In recent years, genome-wide copy number analysis using single nucleotide polymorphism (SNP) arrays (SNP-chip) has been shown to have outstanding power to reveal detailed profiles of genomic abnormalities and identify new genetic targets in various cancers.[9] A previous report showed that high-resolution SNP-chip analysis could detect bi-allelic alterations in SMARCB1 in almost all MRT cases, which suggests that SMARCB1 is the primary mutational gene target responsible for the development of MRT and provided further evidence for the clinical utility of molecular diagnostic testing.[10] However, some MRT cases retain expression of the protein, and a small number of familial MRTs have been reported to not be associated with SMARCB1 inactivation.[11] These findings suggest the possibility of additional relevant genetic loci distinct from SMARCB1. However, the detailed genetic abnormalities in MRT other than chromosome 22 have not been fully understood. Therefore, to clarify the additional genetic lesions involved in the pathogenesis of MRTs, we carried out SNP-chip analysis of 21 MRT samples.

Materials and Methods

  1. Top of page
  2. Abstract
  3. Materials and Methods
  4. Results
  5. Discussion
  6. Acknowledgments
  7. Disclosure Statement
  8. References
  9. Supporting Information

Specimens

This study was approved by the ethics board of the University of Tokyo (Tokyo, Japan) (Approval Number 1598). Primary tumor specimens were obtained at the time of the initial surgery or biopsy from patients who were diagnosed as having MRT or AT/RT at collaborating hospitals. In total, 12 primary MRT specimens (four samples of AT/RT) and 9 cell lines derived from patients with MRT (KYM-1, TM87-16, TTC-1240, TTC-549, TTC-642, TTN-45, YAMRT, RTK(J)-4N, and STM-91-01) were analyzed in this study. The original tumor sites of the primary and cell-line specimens are described in Table S1. The TTC series and STM-91-01 were established from MRT patients. KYM-1, YAMRT, TTN-45, TM87-16, and RTK(J)-4N were generous gifts from Dr. Inoue (St. Jude Children's Research Hospital, Memphis, TN, USA), Dr. Kanegane (Toyama University, Toyama, Japan), Dr. Shimada (Children's Hospital Los Angeles), and Dr. Yokomori (Graduate School of Medicine, University of Tokyo). A neuroblastoma cell line, SJNB-1, was used as a control in the methylation analysis. All cell lines were cultured in RPMI-1640 (Gibco, Gaithersburg, MD, USA) supplemented with 9% FBS.[12]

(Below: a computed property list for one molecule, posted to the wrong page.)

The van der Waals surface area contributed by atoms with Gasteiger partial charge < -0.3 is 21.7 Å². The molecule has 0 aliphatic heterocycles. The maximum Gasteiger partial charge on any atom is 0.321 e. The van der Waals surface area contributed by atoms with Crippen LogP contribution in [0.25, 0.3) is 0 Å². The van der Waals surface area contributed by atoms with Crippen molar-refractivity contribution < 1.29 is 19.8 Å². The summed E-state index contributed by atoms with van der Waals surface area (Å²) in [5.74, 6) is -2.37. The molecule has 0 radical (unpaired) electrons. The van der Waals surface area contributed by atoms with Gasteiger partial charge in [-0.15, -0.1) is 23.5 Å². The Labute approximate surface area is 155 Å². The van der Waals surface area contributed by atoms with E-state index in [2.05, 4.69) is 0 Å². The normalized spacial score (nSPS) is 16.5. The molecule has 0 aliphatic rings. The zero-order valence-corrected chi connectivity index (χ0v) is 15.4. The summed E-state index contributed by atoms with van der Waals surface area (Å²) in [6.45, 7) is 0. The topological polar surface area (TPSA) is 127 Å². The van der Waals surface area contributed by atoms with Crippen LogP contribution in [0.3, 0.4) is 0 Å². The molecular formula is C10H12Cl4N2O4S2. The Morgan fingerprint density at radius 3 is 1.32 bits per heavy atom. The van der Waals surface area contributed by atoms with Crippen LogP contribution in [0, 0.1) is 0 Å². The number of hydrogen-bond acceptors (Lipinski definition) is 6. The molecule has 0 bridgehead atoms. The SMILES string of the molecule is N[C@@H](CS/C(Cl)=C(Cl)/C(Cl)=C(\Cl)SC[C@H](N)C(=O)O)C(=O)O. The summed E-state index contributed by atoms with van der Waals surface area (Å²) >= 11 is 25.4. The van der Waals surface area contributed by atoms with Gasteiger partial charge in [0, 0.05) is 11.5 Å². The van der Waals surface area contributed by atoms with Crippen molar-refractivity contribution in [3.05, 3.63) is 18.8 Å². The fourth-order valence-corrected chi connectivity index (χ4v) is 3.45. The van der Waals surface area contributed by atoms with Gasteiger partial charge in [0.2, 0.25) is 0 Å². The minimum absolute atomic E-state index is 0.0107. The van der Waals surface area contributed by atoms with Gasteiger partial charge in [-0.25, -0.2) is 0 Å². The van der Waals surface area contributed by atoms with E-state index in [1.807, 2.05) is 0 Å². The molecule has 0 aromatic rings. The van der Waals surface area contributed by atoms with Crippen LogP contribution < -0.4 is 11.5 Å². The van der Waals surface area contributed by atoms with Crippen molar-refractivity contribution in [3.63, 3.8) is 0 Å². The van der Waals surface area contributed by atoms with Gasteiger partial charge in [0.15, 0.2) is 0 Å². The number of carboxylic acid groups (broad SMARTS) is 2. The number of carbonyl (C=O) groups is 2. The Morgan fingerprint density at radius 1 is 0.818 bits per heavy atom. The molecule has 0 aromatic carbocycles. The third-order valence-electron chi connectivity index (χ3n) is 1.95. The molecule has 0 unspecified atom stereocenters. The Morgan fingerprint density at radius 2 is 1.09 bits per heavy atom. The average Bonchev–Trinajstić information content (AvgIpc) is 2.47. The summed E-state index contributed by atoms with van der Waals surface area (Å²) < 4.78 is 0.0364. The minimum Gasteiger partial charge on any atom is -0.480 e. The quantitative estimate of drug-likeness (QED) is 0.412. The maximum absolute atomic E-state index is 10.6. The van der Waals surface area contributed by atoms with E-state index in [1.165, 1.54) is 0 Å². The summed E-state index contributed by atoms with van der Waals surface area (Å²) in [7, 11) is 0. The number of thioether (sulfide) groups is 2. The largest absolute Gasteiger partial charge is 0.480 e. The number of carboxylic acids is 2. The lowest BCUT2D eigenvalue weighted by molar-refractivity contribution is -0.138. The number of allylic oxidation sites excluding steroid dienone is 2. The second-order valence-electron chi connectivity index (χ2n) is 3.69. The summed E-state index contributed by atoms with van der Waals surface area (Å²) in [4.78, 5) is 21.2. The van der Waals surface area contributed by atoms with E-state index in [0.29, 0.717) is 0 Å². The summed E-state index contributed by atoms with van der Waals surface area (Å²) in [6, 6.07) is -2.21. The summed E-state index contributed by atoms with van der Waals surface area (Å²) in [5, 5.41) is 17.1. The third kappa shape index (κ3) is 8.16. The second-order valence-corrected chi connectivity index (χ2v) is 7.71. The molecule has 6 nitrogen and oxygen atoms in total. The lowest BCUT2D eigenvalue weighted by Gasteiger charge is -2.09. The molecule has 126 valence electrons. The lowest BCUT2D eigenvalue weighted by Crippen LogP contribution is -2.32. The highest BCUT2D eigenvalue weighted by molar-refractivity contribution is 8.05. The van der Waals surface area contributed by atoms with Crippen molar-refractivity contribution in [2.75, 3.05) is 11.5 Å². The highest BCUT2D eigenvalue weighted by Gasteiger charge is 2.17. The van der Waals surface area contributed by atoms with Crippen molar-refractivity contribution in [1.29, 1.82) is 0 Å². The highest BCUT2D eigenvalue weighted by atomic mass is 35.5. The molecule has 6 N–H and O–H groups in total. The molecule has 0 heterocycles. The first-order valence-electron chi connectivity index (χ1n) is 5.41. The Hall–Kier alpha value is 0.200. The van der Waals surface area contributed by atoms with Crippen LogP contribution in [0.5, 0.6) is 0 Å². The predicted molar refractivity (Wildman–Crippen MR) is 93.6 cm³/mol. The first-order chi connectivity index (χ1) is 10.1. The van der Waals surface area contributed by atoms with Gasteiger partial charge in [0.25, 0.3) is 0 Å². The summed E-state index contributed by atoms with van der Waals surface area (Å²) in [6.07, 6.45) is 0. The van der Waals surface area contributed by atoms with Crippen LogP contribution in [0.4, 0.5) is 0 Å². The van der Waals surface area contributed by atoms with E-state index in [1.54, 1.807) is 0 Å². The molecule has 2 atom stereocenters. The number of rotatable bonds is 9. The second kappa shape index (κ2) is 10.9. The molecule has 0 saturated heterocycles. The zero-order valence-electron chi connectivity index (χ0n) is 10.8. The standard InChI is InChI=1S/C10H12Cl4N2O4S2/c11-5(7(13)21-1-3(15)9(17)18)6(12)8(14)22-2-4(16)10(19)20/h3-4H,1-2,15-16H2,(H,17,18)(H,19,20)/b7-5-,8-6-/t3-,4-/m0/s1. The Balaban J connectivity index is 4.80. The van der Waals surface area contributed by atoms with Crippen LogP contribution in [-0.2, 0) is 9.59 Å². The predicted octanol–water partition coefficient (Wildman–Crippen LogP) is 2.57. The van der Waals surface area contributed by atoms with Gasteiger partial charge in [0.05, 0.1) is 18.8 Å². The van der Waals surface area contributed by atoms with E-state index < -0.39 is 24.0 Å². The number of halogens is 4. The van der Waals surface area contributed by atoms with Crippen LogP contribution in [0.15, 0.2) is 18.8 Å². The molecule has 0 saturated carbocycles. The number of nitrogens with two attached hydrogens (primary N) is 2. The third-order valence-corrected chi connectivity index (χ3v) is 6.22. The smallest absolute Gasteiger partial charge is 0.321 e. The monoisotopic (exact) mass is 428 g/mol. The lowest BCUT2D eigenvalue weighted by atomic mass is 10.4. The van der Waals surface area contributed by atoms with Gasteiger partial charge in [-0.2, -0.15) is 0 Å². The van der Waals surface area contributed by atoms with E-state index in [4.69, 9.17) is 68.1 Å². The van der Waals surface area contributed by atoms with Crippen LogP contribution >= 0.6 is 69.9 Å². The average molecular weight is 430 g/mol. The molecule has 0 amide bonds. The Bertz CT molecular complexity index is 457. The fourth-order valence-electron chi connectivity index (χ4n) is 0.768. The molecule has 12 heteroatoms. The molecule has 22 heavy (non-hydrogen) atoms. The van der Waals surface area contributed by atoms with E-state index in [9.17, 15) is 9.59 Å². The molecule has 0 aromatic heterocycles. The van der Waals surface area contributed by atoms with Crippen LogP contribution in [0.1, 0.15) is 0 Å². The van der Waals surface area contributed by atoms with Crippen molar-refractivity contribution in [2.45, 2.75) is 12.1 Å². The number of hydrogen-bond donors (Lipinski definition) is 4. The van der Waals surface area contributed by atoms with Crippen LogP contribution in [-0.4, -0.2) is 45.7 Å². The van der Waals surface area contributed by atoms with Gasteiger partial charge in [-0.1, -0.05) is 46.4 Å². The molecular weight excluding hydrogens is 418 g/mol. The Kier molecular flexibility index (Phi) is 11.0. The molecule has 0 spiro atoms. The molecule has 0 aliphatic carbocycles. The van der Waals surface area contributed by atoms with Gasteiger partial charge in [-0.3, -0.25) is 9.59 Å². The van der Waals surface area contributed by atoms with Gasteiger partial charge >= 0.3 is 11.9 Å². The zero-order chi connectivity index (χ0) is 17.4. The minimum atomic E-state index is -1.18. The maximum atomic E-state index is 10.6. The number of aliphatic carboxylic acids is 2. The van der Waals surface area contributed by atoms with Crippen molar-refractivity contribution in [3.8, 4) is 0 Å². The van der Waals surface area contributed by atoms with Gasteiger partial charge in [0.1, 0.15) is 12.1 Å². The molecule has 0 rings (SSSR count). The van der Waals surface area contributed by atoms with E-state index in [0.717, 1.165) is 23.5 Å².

Microarray analysis

High molecular weight DNA was isolated from tumor specimens and subjected to SNP-chip analysis using Affymetrix GeneChip Mapping 50K and/or 250K arrays (Affymetrix, Santa Clara, CA, USA), according to the manufacturer's protocol (Table S1). After appropriate normalization of mean array intensities, signal ratios between tumor and normal cells were calculated, and allele-specific copy numbers were inferred from the observed signal ratios based on the hidden Markov model using CNAG/AsCNAR software (http://www.genome.umin.jp/CNAG_DLpage/CNAG_top.html).[9] Chromosomal losses detected by SNP-chip analysis were confirmed by quantitative genomic PCR (Q-genomic PCR) for CNTNAP2, LRP1B, FHIT, ROBO1, AUTS2, PTPRD, and ATBF1 loci.[13] GAPDH was used as control. Primer sets for Q-genomic PCR are listed in Table S2.